- Fish the Gallatin River any time of year, but June to September is best
- Fly-fishing in Yellowstone National Park offers good fishing along with incredible sights
- For easy access, pull off Highway 191 beyond the Yellowstone boundary and simply start fishing
- Try float fishing past East Fork Gallatin River
Overview of Location
Beginning at Gallatin Lake, the Gallatin River flows from its high mountain start for 115 miles to Three Forks, Montana. This river provides a wide variety of water and excellent access for those who are looking for some relaxing fly-fishing.
Type of waterway
The Gallatin River can be fast flowing, consist of some white water or become a slow-moving stream, depending on where you are. The flow doubles as it comes into view from its mountain headwaters and joins with the Fan, Divide and Bacon Rind Creeks. Sections are good for wading and some for float fishing.
The prime fishing season is from June to September, with the mid-season being June and July. During mid-season the trout love the hatching salmonfly and thus, so do the fishermen. August to October is another hatching period for beetles, ants and hoppers. Feeding frenzies are common and a boon for fly-fishing. Even in winter, the brown, rainbow and cutthroat are willing to bite.
Most common fish species
The most common fish species on the Gallatin River are rainbow, brown and cutthroat trout. As the river enters Yellowstone, the fish you’ll catch are usually smaller but along the Gallatin in its long stretches you can still make catches of up to sixteen inches. Grayling are also found on Gallatin River.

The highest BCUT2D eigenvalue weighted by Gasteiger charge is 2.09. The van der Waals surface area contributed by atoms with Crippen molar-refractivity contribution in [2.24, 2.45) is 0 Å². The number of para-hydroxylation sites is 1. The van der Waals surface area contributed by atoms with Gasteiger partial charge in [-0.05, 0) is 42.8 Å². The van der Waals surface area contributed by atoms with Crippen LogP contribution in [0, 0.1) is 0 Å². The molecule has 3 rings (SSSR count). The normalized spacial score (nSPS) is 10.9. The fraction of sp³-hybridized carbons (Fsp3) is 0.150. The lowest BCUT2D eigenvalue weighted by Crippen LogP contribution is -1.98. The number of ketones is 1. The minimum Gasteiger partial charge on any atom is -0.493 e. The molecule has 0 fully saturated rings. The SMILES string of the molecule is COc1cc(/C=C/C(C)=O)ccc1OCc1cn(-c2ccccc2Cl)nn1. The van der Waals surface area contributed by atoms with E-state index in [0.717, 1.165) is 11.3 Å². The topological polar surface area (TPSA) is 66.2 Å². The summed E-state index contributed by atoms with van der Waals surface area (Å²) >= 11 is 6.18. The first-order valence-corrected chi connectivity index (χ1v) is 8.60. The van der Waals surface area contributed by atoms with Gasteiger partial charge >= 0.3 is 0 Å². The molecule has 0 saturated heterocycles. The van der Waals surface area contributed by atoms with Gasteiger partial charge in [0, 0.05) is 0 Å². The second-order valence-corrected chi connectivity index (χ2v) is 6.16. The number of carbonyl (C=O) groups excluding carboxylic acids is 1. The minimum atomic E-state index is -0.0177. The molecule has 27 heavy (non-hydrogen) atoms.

An overview of popular sections
One of the most popular places to go fly-fishing on the Gallatin River is within Yellowstone National Park. You are not only enjoying your favorite pastime, but you also can marvel at the incredible thermal features of the park.
From the Yellowstone Park boundary to Big Sky, Montana, you will have excellent access to Gallatin River. You simply have to pull over to the side of Highway 191 (which closely follows the river) and go at it.
For some terrific float fishing, try from the point where the Gallatin meets East Fork Gallatin River to where it joins the Missouri River. The access points are scattered, however, so you’ll have to locate them to get to the river.
To really get to the best places at the best times, hire a fishing guide to help you make your trophy catch and get the most out of your trip.